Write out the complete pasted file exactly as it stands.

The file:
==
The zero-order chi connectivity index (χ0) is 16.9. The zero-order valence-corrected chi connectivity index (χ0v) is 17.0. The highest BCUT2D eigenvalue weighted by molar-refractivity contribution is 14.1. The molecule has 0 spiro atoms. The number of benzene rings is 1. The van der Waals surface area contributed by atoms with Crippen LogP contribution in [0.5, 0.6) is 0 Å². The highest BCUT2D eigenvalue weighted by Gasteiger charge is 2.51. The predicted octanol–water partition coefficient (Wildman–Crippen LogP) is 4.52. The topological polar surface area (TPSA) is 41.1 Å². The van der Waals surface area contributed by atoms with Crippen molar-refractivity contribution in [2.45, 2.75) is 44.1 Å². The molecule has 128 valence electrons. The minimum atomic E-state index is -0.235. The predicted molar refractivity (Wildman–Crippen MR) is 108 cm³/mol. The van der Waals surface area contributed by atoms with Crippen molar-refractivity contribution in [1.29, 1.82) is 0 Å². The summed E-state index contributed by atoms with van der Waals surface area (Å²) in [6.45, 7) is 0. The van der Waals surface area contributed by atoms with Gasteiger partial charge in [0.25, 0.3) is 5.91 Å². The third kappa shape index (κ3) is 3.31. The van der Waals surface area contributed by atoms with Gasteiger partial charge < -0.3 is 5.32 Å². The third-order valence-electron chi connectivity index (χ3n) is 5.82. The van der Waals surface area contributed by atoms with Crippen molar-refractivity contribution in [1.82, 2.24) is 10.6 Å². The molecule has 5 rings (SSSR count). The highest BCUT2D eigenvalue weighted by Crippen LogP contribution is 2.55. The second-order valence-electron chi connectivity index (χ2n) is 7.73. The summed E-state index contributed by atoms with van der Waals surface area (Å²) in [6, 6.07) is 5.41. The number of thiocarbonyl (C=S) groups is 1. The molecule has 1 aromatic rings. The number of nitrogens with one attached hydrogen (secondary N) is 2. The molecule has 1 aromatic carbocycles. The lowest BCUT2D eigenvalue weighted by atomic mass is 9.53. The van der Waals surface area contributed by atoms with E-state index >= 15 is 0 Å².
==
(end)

The zero-order chi connectivity index (χ0) is 16.9. The zero-order valence-corrected chi connectivity index (χ0v) is 17.0. The highest BCUT2D eigenvalue weighted by molar-refractivity contribution is 14.1. The molecule has 0 spiro atoms. The number of benzene rings is 1. The van der Waals surface area contributed by atoms with Crippen LogP contribution in [0.5, 0.6) is 0 Å². The highest BCUT2D eigenvalue weighted by Gasteiger charge is 2.51. The predicted octanol–water partition coefficient (Wildman–Crippen LogP) is 4.52. The topological polar surface area (TPSA) is 41.1 Å². The van der Waals surface area contributed by atoms with Crippen molar-refractivity contribution in [2.45, 2.75) is 44.1 Å². The molecule has 128 valence electrons. The minimum atomic E-state index is -0.235. The predicted molar refractivity (Wildman–Crippen MR) is 108 cm³/mol. The van der Waals surface area contributed by atoms with Crippen molar-refractivity contribution in [1.29, 1.82) is 0 Å². The summed E-state index contributed by atoms with van der Waals surface area (Å²) in [6.45, 7) is 0. The van der Waals surface area contributed by atoms with Gasteiger partial charge in [0.25, 0.3) is 5.91 Å². The third kappa shape index (κ3) is 3.31. The van der Waals surface area contributed by atoms with Gasteiger partial charge < -0.3 is 5.32 Å². The third-order valence-electron chi connectivity index (χ3n) is 5.82. The van der Waals surface area contributed by atoms with Crippen molar-refractivity contribution in [1.82, 2.24) is 10.6 Å². The molecule has 5 rings (SSSR count). The highest BCUT2D eigenvalue weighted by Crippen LogP contribution is 2.55. The second-order valence-electron chi connectivity index (χ2n) is 7.73. The summed E-state index contributed by atoms with van der Waals surface area (Å²) in [6, 6.07) is 5.41. The number of thiocarbonyl (C=S) groups is 1. The molecule has 1 aromatic rings. The number of nitrogens with one attached hydrogen (secondary N) is 2. The molecule has 1 aromatic carbocycles. The lowest BCUT2D eigenvalue weighted by atomic mass is 9.53. The van der Waals surface area contributed by atoms with E-state index >= 15 is 0 Å².